Settings
  • “The karma before the storm”
  • “CocknBullKid”
  • “Meanwhile back at the laboratory, attempts to gurn the conjoined ginger beards apart were proving futile”
  • “But then the rains came, and with them the black economy. In this instance people are shown selling the right to lie on top of them in lieu of available chairs, on occasions this space would then be sub-let”
  • “Bedouin Soundclash”
  • “Sad / Angry / Confused / Happy. But mainly happy”
  • “Inevitably in such circumstances, there are fatalities. Perhaps most interestingly, it was the water-living creatures that were first to go”
  • “Shoreditch twat”
  • “This is Blue on stage (all rise)”
  • “Bon Jovi takes a hit from the Woolonbong”
  • “A rare example of Best Coast not talking about weed, Wavves or kittens”
  • “The panic. The vomit”
  • “Attempted lickature of Toy Story rucksack”
  • “We all started out with revolutionary ideals and hoped to change the world with inappropriate t-shirt designs such as the ones shown here. They would cost £20”
  • “By Sunday, a state of almost normality had resumed and no one wanted to talk about the things we had seen, the things we had done. There were subtle signals that the whole thing was over and the best thing we could do now was leave . . .”
  • related

Interview With Leeds Festival

IS THIS THE WAY THEY SAY THE FUTURE’S MEANT TO FEEL?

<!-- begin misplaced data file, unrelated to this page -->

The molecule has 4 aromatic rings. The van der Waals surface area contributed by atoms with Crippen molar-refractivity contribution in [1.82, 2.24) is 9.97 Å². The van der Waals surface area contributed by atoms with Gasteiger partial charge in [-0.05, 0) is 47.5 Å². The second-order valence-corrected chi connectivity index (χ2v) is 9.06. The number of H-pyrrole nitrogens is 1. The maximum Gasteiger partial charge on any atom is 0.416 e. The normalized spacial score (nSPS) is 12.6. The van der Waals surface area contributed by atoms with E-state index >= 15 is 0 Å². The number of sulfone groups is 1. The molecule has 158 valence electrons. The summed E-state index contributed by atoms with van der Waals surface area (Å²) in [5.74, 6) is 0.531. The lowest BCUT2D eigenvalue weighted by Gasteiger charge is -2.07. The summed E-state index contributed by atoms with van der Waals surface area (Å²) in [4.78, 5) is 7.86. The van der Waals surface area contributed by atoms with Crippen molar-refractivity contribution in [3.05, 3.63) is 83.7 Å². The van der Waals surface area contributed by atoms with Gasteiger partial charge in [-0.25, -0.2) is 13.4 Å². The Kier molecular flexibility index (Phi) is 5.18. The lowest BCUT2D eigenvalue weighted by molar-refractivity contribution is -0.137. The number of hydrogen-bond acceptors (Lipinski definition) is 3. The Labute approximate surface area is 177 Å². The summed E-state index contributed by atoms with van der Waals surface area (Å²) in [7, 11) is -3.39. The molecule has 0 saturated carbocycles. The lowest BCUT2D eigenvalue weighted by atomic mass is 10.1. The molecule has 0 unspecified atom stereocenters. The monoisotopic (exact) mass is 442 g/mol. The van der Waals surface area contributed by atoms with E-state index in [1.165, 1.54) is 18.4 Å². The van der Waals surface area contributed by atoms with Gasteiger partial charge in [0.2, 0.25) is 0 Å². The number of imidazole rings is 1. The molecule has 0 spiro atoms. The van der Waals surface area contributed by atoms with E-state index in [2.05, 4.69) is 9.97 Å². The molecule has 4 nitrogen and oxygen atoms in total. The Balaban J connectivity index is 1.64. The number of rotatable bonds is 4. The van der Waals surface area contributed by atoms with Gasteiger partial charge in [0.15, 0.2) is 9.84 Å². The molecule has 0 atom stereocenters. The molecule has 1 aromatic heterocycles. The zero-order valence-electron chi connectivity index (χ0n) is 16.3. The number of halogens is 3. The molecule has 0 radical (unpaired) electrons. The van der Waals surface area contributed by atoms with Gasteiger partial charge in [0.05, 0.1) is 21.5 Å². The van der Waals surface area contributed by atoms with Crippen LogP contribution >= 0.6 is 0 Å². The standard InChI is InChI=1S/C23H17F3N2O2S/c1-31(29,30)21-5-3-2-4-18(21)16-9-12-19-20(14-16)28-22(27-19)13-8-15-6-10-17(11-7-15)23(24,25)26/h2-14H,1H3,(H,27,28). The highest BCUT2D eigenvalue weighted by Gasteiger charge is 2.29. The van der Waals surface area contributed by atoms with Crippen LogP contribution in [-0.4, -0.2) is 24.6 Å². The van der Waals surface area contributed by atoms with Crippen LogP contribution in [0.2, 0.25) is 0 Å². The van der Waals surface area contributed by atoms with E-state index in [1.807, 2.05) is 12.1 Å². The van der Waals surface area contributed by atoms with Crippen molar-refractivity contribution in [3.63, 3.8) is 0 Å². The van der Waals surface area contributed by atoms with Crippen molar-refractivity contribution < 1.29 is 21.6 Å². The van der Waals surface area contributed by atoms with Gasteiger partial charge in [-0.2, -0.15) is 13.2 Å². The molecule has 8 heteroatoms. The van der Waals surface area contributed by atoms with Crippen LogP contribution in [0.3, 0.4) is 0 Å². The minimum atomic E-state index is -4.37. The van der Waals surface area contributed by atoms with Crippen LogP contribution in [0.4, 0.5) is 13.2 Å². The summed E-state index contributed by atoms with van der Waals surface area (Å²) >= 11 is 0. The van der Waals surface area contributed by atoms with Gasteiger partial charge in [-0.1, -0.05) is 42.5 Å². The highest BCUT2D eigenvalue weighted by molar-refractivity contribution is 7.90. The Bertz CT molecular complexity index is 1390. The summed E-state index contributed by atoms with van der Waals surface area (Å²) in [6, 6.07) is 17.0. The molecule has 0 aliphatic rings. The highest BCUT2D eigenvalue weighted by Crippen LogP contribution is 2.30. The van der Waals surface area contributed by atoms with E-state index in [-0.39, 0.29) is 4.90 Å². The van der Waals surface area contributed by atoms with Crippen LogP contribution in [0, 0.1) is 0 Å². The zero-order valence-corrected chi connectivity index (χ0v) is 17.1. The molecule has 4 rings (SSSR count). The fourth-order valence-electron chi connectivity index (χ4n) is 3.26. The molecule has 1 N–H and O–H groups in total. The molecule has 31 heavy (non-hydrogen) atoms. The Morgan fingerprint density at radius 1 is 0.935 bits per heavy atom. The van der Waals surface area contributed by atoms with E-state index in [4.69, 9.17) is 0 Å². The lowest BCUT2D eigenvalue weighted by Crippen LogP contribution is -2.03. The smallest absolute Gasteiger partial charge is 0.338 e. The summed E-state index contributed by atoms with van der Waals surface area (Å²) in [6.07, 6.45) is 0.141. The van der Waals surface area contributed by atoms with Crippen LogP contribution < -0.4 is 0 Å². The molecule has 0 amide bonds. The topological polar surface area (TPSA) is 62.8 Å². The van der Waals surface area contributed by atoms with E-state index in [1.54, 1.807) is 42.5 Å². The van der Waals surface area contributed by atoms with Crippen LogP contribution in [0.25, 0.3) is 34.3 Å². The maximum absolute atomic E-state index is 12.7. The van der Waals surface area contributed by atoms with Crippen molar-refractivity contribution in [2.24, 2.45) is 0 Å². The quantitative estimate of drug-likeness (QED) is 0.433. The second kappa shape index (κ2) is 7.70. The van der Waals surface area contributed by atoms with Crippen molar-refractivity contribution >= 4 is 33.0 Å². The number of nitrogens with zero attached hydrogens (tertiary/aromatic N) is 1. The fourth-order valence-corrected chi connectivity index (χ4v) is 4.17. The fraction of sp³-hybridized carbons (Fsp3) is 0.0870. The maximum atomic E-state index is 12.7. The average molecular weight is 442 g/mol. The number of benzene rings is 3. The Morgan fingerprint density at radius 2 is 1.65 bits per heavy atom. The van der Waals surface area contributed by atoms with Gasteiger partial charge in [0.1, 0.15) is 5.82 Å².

Leeds is all about friends: old friends, new friends, leathered friends, digital friends, weird friends, finger-gnawingly intriguing friends, beardy friends, overly-friendly friends, Australian friends, enigmatic friends, absent friends, ex-friends and furiously fiendish friends. If you add some mud, music and madness, plus a festival site in close proximity to the Yorkshire slums in which we dwell, then you have an almost flawless recipe for good time cake.

Highlights of the quag-infused weekend included Middleman splitting up, a half-baked (arf) gnocchi joke finally being finished (it has been stalling in my head for several years), and a million drinks catalysing a trillion ill-advised dance ‘moves’. Musically, Bedouin Soundclash smashed it, Little Roy stormed through his Nirvana repertoire (Jahvana anyone?) with the refined aplomb of a hipster Haile Selassie, Benjamin Francis Leftwich silenced a packed-out (he seems to only have fans with beautiful eyes – like sexy midget gems or diamond-sharpened, acid-laced Haribo) tent with his whispered genius, Digitalism took us on an adventure through a computer circuit board and 2manyDJS played a set more suited for the Balearics (and forever left us hanging by only dropping the intro to Blue Monday). Smith Westerns sounded good but looked suspiciously young, and most of Saturday’s Main Stage sounded bad and looked old. From my fragmented memory this only leaves The Strokes – who seemed uninterested yet still belted out most of the only LP they ever did which was any good – and Pulp who played an epic, festival-closing, life-affirming show littered with classics and iced over with Mr Cocker’s unrelenting charisma. As Common People played out I cried tears of joy into my scraggy, rum-soaked beard for the second time this year. I sense I wasn’t the only one. Now is clearly the summer of our mass content.

Thanks to Elly Oracle, Jamie Boynton, Kate Wellham, Morgan Lewis and Nick Rowan for sharing their snaps with us here, as well as partying like Trojans, finishing our half-baked jokes and forever redefining aceness.

Gargantuan thanks also to Tilly Kneale at Charmfactory for sorting me out with my ticket, without which this fuzzy feeling of mild elation, erratic behaviour and overwhelming happiness would not be possible.